Successional dynamics of a regenerated forest in a plantation landscape in Southern India

Ashish N. Nerlekar, Vignesh Kamath, A. Saravanan and R. Ganesan
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Journal of Tropical Ecology

In a new study researchers from ATREE and Gubbi Labs monitored native forest regeneration over 11 years in a eucalyptus plantation and compared it with the neighbouring primary forest. For the plantation forest, the study hypothesized that species richness, density, basal area and densities of old-growth species would increase over time. The hypothesis also claimed that compared to the primary forest, plantation forest would have higher species richness and density, but lower densities of old-growth species.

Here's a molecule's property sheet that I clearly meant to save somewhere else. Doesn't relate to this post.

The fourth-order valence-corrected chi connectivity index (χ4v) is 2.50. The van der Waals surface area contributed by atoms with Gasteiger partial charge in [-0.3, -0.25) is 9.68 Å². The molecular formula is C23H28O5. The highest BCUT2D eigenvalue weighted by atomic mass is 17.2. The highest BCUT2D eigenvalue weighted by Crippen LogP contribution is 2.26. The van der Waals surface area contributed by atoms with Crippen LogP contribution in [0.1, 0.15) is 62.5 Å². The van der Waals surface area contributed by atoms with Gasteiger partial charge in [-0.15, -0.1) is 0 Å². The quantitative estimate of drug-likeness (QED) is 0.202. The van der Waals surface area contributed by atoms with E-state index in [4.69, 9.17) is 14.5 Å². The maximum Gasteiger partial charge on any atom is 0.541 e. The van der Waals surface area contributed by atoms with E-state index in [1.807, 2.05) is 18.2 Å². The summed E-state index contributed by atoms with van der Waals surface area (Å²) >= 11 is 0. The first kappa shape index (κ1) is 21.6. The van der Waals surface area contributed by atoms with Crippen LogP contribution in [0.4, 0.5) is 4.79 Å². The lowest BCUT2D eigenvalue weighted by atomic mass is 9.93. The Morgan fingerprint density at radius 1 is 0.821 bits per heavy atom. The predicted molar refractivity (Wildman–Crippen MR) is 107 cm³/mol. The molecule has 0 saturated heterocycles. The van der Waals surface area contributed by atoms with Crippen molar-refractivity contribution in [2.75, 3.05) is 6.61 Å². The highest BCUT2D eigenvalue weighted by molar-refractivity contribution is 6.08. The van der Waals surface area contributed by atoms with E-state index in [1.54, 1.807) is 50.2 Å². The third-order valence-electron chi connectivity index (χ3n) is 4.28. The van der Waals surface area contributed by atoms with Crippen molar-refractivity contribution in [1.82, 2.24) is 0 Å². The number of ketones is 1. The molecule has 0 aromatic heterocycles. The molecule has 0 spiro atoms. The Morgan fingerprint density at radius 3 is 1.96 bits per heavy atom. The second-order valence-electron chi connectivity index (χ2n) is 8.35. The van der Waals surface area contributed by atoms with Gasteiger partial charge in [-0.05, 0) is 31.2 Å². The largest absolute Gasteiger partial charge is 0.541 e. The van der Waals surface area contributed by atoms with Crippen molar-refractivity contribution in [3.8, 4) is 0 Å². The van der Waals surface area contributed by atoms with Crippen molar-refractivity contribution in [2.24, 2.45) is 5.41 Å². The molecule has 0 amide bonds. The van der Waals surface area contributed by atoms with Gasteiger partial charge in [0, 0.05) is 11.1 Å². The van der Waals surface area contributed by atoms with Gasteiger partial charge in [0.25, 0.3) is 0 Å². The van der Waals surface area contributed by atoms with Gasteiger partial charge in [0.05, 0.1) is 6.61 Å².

In 2016, the researchers repeated the protocol of a study that sampled the plantation forest in 2005, with thirty 10 by10 metre plots and enumerated trees saplings and seedlings.

The study found that in plantation forest, for trees, the species richness, density of gap, bird-dispersed and mammal-dispersed species increased by 67%, 156%, 116% and 238% respectively; whereas for saplings, density of gap, bird-dispersed and small-seeded species declined by 45.2%, 51% and 18.2% respectively over time. The study found that seedling densities did not change across functional groups. Stand basal area increased by 80.1% in the plantation forest. The primary forest had 446% greater density of closed-canopy trees compared with plantation forest.

Contrary to the hypothesis, the plantation forest did not accumulate significant densities of old-growth species over time, probably due to demographic filters that prevent them from attaining maturity.

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Dr. R Ganesan
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